While Kiyomori is mourning the death of his son, he finds himself in conflict with former emperor Go-Shirakawa. The fight ends with the Heike burning down Kōfukuji Temple. If Kiyomori’s karmic debt wasn’t bad enough, the flames accidentally consume the Great bronze Buddha of nearby Tōdaiji Temple as well.

By the end of his life, Kiyomori and his family have accumulated enough negative karma to cause his wife nightmares. In one sequence that illustrates her hellish dream, a fiery chariot arrives, and horse and ox demons announce: “[We have been] sent here to collect Kiyomori’s impure soul. He has set fire to temples, burning the Great Buddha [of Tōdaiji temple], and for his sins, he is now being roasted in flames. Uninterrupted suffering awaits him once he’s sunk to the lowest depths of hell.”

Ultimately, the karmic cycle of retribution exhausts itself when Enryakuji’s warrior-monks help the opposing forces take the capital of Kyoto. The Heike fleet finally falls in 1185, and Kiyomori’s wife and grandson perish below the waves, ostensibly to be reborn in the Dragon King’s Palace at the bottom of the sea.

While many of the cyclical storylines in The Heike Story end with the death of the characters involved, Buddhist renunciation is depicted as the only mechanism for truly breaking the karmic chain of self-perpetuating pain in this life. Detachment, letting go, and forgiveness are the only antidotes to vengeance and suffering, for as Lady Tokuko, Kiyomori’s daughter, remarks, “I choose to forgive them all. Perhaps that sounds sanctimonious. But someone has to offer forgiveness, or we’ll only have hatred and conflict. I’d like to believe the world isn’t all pain and suffering, so I’ll keep choosing to forgive.”

The predominantly female writers and animators on Yamada’s team helped imbue the series with a refreshing view of women’s agency, independence, and self-determination. Thus, the benefits of Buddhist renunciation are especially clear to female characters in the saga, who often take the tonsure to escape the constraints of Heian-period gender roles. Unlike the male characters Kiyomori and Go-Shirakawa, who wear Buddhist robes but never really retire from the pressures of political life, the women’s self-ordinations truly offer them a socially acceptable respite from worldly concerns.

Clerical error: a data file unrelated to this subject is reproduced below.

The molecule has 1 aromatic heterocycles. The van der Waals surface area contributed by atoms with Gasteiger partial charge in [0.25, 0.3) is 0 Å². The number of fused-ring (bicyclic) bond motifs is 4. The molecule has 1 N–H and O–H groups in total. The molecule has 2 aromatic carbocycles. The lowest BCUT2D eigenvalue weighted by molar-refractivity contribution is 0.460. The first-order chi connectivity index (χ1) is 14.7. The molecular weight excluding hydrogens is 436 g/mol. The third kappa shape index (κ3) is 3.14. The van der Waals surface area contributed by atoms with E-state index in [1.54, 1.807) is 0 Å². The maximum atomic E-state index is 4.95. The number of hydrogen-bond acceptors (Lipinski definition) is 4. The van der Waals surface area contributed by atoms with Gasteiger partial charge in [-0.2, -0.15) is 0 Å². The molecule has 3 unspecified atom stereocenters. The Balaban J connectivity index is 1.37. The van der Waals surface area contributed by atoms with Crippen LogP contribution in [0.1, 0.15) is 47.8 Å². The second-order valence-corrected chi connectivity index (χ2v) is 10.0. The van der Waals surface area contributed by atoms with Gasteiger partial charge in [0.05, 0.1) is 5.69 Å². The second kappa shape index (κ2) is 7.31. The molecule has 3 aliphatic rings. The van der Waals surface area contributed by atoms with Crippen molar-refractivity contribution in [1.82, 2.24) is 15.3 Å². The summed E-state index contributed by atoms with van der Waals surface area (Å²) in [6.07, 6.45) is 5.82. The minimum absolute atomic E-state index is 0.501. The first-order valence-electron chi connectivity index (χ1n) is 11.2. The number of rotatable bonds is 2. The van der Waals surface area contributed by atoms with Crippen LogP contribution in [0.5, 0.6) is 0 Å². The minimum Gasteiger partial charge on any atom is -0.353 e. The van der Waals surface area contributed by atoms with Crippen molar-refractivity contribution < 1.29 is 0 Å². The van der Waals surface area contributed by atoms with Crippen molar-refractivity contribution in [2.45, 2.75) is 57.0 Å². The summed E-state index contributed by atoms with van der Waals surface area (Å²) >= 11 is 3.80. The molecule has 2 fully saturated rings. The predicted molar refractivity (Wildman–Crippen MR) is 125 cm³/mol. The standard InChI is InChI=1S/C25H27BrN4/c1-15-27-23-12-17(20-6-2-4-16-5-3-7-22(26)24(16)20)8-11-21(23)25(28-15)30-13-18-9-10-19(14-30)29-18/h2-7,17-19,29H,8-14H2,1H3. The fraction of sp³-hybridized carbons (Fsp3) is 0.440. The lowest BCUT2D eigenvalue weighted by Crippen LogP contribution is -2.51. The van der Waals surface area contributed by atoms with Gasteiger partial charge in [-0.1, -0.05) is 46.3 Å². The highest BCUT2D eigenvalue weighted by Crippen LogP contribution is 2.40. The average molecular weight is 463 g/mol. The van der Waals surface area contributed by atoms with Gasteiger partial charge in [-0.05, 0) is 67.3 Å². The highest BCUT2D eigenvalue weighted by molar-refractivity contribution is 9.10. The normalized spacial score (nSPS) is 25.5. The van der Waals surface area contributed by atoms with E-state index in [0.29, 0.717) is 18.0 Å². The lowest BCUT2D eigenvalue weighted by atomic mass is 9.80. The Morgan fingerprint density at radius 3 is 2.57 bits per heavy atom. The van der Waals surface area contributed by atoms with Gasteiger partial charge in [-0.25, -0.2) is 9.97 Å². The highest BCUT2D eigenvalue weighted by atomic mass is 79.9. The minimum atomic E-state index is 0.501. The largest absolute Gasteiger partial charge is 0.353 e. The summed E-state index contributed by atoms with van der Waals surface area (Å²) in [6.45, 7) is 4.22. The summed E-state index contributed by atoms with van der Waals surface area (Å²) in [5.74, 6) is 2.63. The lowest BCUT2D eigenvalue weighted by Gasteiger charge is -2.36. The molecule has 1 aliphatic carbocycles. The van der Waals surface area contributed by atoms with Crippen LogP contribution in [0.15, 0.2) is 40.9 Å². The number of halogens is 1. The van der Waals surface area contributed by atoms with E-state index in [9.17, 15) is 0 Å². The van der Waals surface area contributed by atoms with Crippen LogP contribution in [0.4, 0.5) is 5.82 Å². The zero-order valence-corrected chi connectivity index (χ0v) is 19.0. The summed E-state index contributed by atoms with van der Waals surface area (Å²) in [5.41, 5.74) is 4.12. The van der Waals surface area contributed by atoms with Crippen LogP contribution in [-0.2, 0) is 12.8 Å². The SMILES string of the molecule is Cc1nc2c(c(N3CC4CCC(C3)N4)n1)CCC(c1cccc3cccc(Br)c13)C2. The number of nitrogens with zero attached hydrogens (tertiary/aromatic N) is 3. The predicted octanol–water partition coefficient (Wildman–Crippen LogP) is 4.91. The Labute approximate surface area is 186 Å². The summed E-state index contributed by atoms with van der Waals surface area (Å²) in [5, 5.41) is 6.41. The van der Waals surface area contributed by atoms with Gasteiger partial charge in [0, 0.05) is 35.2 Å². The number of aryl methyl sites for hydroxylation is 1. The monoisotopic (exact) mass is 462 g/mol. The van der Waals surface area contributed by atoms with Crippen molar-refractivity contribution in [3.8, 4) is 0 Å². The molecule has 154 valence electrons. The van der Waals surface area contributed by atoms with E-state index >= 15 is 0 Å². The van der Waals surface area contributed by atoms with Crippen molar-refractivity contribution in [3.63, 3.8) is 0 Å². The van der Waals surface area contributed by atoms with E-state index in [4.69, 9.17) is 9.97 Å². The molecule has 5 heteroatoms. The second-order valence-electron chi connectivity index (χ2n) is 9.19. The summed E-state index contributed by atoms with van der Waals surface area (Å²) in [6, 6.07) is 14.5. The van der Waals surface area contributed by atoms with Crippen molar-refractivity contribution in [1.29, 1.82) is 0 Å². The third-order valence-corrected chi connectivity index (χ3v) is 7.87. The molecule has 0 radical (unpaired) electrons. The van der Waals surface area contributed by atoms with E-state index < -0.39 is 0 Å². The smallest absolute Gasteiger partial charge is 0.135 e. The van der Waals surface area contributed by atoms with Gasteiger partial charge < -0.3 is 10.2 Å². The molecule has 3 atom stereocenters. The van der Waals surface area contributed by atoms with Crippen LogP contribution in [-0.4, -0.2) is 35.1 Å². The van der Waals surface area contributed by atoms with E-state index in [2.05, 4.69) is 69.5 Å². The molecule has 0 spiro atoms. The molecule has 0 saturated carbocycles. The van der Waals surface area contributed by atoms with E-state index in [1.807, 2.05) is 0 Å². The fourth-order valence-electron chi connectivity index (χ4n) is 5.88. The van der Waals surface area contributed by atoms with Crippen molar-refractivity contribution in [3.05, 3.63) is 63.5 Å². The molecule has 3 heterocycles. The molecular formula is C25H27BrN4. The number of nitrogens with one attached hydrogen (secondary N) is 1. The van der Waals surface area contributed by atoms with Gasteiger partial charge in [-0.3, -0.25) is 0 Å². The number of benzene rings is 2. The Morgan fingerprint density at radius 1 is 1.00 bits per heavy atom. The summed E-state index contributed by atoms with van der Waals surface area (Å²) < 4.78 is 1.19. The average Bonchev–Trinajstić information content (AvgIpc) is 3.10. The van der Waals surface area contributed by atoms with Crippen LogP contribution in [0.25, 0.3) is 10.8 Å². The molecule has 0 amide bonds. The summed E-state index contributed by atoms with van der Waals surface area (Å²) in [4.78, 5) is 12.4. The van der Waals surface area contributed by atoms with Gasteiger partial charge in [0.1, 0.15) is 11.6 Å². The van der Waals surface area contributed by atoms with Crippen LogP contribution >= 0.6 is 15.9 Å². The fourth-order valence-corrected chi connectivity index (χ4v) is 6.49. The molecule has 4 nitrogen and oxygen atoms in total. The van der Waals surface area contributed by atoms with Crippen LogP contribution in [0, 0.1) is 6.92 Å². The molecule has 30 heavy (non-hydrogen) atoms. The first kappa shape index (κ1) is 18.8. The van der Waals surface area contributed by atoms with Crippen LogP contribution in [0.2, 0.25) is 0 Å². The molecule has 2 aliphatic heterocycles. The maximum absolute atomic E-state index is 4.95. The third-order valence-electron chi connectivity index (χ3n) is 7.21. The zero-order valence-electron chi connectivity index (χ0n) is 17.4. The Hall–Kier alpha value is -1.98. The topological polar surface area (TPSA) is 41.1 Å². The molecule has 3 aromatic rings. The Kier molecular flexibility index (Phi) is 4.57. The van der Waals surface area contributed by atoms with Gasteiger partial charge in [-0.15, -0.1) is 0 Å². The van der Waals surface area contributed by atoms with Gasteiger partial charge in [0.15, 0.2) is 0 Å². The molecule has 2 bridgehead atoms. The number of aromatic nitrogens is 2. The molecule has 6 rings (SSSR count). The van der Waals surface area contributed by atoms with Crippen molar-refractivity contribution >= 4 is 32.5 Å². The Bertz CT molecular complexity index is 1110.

For example, the consort Gio ordains along with a small group of laywomen who live together as nuns. Gio reflects, “Now I live in peace, according to the way I choose,” and sings,

Worldly wealth is but an illusion
What good can riches do to us?
I stand before you with a shaved head
Forgive me, I beg, for my past sins
If you deign to forgive me
Let us all live together in prayer
And be born on the same lotus in Paradise.

For lovers of world literature and film, this imaginative chronicle underscores the vital power of language—as both recited song and as written word—to ensure continued vitality for the dead as well as for the living. When Go-Shirakawa asks Lady Tokuko how she overcame the profound suffering of seeing her entire family perish, she responds, “You pray. I think of the people I love and pray for their peace and happiness in the next world. That small act is all that I can do. [Others are] also praying for the Heike we’ve lost, traveling far and wide to tell our story. And through those tales, our clan will live on.”

To put it simply, Naoko Yamada’s The Heike Story reinforces the now well-accepted axiom that manga and anime are not just for kids. Rather, her series demonstrates yet again that this modern idiom is a new and viable vehicle for creatively engaging with serious subjects, while still making them accessible and enjoyable to the general spectator. Like any other art form, when done well, anime can remind us of our humanity, draw on tradition with innovation, and in this case, reconnect us to the larger insights of the dharma. What better way to transmit and thereby preserve a practice paradoxically premised on impermanence?

You can stream The Heike Story on Amazon Prime and Crunchyroll.

Thank you for subscribing to Tricycle! As a nonprofit, to keep Buddhist teachings and practices widely available.

This article is only for Subscribers!

Subscribe now to read this article and get immediate access to everything else.

Subscribe Now

Already a subscriber? .